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house

That decking is unfortunate. The stonework is stunning. That will go bye-bye if the house is moved. It'll also go bye-bye if the house is destroyed. It's all such an egregious waste. As mentioned in a prior blog, about 40% of everything in our country's landfills is construction debris.

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From

The view down the side. One of the lovely features of this old house is that it still has its original siding, and the eaves - those magnificent eaves - have not been chopped into bits and encased in aluminum.

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And

Those oversized eaves make me swoon. What a house. What a pity.

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Inside the La Vitello

Inside the La Vitello

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house

Another view of the La Vitello from the 1924 Lewis Homes catalog.

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Heres a La Vitello in Bowling Green, Ohio. Photo is copyright 2012 Dale P. Wolicki and may not be used or reproduced without written permission.

Here's a La Vitello in Bowling Green, Ohio. Photo is copyright 2012 Dale P. Wolicki and may not be used or reproduced without written permission.

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To read more about how homes were moved 100+ years ago, click here.

One more reason old houses should be preserved, not destroyed: The quality of lumber.

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My Little Pretties in Richmond, Virginia

August 2nd, 2010 Sears Homes 1 comment

In July 2010,  I ventured to Richmond to look for Sears Homes. I knew there were several in Colonial Heights and only three in Petersburg, but I’d never really scouted out Richmond - until this trip.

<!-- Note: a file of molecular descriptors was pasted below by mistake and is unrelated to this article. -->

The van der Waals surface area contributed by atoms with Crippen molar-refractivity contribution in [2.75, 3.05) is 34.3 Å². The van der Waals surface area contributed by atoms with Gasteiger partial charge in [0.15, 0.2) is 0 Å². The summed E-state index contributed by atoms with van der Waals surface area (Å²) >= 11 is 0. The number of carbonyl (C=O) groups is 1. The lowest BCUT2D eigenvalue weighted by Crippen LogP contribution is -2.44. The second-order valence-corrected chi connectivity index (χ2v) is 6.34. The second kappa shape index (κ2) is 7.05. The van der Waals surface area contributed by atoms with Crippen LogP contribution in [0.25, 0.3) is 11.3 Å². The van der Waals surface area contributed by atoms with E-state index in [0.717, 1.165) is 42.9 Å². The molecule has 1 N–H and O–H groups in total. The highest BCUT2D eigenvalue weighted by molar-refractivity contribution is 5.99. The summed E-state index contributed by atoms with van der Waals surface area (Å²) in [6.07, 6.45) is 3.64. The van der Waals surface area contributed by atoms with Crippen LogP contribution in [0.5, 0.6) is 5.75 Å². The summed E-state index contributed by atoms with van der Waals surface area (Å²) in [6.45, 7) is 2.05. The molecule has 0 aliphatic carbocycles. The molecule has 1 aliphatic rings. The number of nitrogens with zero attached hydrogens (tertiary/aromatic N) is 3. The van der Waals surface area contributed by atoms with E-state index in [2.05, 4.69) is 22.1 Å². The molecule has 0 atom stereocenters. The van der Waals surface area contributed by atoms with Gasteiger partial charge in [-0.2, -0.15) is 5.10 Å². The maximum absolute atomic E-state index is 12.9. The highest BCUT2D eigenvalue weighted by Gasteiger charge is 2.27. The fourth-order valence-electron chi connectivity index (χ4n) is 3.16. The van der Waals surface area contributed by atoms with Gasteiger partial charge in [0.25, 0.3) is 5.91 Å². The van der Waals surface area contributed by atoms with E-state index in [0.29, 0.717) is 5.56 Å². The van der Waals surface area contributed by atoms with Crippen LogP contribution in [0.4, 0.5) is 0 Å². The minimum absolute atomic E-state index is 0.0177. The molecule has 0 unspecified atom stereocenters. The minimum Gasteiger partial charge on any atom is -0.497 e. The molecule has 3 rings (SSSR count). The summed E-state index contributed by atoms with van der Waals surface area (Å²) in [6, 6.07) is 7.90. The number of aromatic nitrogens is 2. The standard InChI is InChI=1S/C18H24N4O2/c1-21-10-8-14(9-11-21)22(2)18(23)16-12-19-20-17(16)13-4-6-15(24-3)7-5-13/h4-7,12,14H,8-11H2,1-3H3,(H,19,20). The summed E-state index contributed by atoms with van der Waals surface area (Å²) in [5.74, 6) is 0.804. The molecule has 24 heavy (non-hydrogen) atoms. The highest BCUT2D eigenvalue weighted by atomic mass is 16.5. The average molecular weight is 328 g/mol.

People often ask me how I find these houses. The answer: Lots of practice. Years ago, I specifically worked on memorizing hundreds of housing designs offered by Sears, Aladdin (another kit home company), Montgomery Ward, Gordon Van Tine and more. Now I can drive the streets and find the houses that match these early 20th Century designs. It’s a whole lot of fun.

Here were my best finds from our search in Richmond. All these houses were found within the city limits of Richmond, Virginia. If you know of any kit homes in Richmond, please send me the address.

BTW, if you like what you see, please email this link to a friend.

Read about The Sears Homes in Hampton Roads here.

Sears Strathmore, from the 1936 Sears Modern Homes catalog

Sears Strathmore, from the 1936 Sears Modern Homes catalog

Heres a Strathmore - in perfect condition - in Richmond

Here's a Strathmore - in perfect condition - in Richmond

Catalog Image of Sears Modern Home #190

Catalog Image of Sears Modern Home #190

Sears Modern Home #190.

Sears Modern Home #190.

This is not a Sears Home, but a house sold by another kit home company, Harris Brothers.

This is not a Sears Home, but a house sold by another kit home company, Harris Brothers.

Close-up of the Harris Brothers kit home J-181

Close-up of the Harris Brothers kit home J-181

And here it is, in living color. Nice match, too.

And here it is, in living color. Nice match, too.

Again - a perfect Avalon in perfect condition on Brooks Street in Raleigh. Even has its original casement windows.

The Avalon from the 1921 catalog.

Sears Avalon in Richmond, in beautifully original condition

Sears Avalon in Richmond, in beautifully original condition

Sears Westly

Sears Westly

Sears Westly on Fauquier Avenue in Richmond

Sears Westly on Fauquier Avenue in Richmond

To learn more about Sears Homes, click here.

To learn how to identify Sears Homes, click here.